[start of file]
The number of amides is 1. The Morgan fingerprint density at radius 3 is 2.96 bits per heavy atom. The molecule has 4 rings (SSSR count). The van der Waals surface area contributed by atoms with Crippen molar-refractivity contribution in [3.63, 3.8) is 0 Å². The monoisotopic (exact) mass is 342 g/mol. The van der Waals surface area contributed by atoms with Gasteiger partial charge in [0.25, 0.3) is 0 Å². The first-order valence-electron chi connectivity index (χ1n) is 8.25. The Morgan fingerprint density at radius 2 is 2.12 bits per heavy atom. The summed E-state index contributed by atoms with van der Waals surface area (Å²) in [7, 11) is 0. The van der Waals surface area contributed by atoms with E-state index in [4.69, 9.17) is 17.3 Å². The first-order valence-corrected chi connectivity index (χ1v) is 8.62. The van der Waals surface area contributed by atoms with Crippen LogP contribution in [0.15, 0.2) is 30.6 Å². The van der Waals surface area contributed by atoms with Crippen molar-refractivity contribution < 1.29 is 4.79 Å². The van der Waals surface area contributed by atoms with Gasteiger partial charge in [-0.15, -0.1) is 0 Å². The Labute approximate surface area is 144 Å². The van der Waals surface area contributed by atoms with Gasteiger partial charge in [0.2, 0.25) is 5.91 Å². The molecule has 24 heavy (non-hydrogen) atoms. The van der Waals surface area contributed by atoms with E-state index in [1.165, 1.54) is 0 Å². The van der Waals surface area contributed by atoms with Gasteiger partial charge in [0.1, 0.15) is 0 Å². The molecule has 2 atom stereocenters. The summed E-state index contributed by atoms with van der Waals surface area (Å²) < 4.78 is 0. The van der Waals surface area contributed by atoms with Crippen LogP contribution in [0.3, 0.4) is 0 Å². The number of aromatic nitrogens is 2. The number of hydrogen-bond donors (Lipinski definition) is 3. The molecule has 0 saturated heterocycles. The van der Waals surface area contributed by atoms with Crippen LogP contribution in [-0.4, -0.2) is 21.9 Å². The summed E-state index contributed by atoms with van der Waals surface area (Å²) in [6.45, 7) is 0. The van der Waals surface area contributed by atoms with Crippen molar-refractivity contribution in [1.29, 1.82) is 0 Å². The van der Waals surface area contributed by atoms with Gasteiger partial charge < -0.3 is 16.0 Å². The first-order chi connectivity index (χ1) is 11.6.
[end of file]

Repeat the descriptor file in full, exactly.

The number of amides is 1. The Morgan fingerprint density at radius 3 is 2.96 bits per heavy atom. The molecule has 4 rings (SSSR count). The van der Waals surface area contributed by atoms with Crippen molar-refractivity contribution in [3.63, 3.8) is 0 Å². The monoisotopic (exact) mass is 342 g/mol. The van der Waals surface area contributed by atoms with Gasteiger partial charge in [0.25, 0.3) is 0 Å². The first-order valence-electron chi connectivity index (χ1n) is 8.25. The Morgan fingerprint density at radius 2 is 2.12 bits per heavy atom. The summed E-state index contributed by atoms with van der Waals surface area (Å²) in [7, 11) is 0. The van der Waals surface area contributed by atoms with E-state index in [4.69, 9.17) is 17.3 Å². The first-order valence-corrected chi connectivity index (χ1v) is 8.62. The van der Waals surface area contributed by atoms with Crippen LogP contribution in [0.15, 0.2) is 30.6 Å². The van der Waals surface area contributed by atoms with Crippen molar-refractivity contribution < 1.29 is 4.79 Å². The van der Waals surface area contributed by atoms with Gasteiger partial charge in [-0.15, -0.1) is 0 Å². The Labute approximate surface area is 144 Å². The van der Waals surface area contributed by atoms with Gasteiger partial charge in [0.2, 0.25) is 5.91 Å². The molecule has 24 heavy (non-hydrogen) atoms. The van der Waals surface area contributed by atoms with E-state index in [1.165, 1.54) is 0 Å². The van der Waals surface area contributed by atoms with Gasteiger partial charge in [0.1, 0.15) is 0 Å². The molecule has 2 atom stereocenters. The summed E-state index contributed by atoms with van der Waals surface area (Å²) < 4.78 is 0. The van der Waals surface area contributed by atoms with Crippen LogP contribution in [0.3, 0.4) is 0 Å². The number of aromatic nitrogens is 2. The number of hydrogen-bond donors (Lipinski definition) is 3. The molecule has 0 saturated heterocycles. The van der Waals surface area contributed by atoms with Crippen LogP contribution in [-0.4, -0.2) is 21.9 Å². The summed E-state index contributed by atoms with van der Waals surface area (Å²) in [6.45, 7) is 0. The van der Waals surface area contributed by atoms with Crippen molar-refractivity contribution in [1.29, 1.82) is 0 Å². The van der Waals surface area contributed by atoms with Gasteiger partial charge < -0.3 is 16.0 Å². The first-order chi connectivity index (χ1) is 11.6.